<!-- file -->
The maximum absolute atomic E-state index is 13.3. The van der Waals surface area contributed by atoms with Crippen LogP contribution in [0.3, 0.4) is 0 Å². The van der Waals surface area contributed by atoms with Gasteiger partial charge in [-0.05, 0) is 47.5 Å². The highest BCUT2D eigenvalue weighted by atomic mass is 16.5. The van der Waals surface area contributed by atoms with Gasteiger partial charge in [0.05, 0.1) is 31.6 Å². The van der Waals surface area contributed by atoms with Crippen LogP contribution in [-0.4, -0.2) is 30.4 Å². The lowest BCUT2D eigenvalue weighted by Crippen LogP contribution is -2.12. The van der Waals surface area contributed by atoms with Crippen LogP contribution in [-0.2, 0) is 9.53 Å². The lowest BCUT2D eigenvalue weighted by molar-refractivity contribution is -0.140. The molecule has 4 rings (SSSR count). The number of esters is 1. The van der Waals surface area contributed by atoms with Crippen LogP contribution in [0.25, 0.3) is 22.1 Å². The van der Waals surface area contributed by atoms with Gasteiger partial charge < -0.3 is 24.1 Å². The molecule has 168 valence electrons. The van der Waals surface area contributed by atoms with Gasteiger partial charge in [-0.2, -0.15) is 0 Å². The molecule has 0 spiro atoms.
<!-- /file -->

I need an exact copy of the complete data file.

The maximum absolute atomic E-state index is 13.3. The van der Waals surface area contributed by atoms with Crippen LogP contribution in [0.3, 0.4) is 0 Å². The van der Waals surface area contributed by atoms with Gasteiger partial charge in [-0.05, 0) is 47.5 Å². The highest BCUT2D eigenvalue weighted by atomic mass is 16.5. The van der Waals surface area contributed by atoms with Gasteiger partial charge in [0.05, 0.1) is 31.6 Å². The van der Waals surface area contributed by atoms with Crippen LogP contribution in [-0.4, -0.2) is 30.4 Å². The lowest BCUT2D eigenvalue weighted by Crippen LogP contribution is -2.12. The van der Waals surface area contributed by atoms with Crippen LogP contribution in [-0.2, 0) is 9.53 Å². The lowest BCUT2D eigenvalue weighted by molar-refractivity contribution is -0.140. The molecule has 4 rings (SSSR count). The number of esters is 1. The van der Waals surface area contributed by atoms with Crippen LogP contribution in [0.25, 0.3) is 22.1 Å². The van der Waals surface area contributed by atoms with Gasteiger partial charge < -0.3 is 24.1 Å². The molecule has 168 valence electrons. The van der Waals surface area contributed by atoms with Gasteiger partial charge in [-0.2, -0.15) is 0 Å². The molecule has 0 spiro atoms.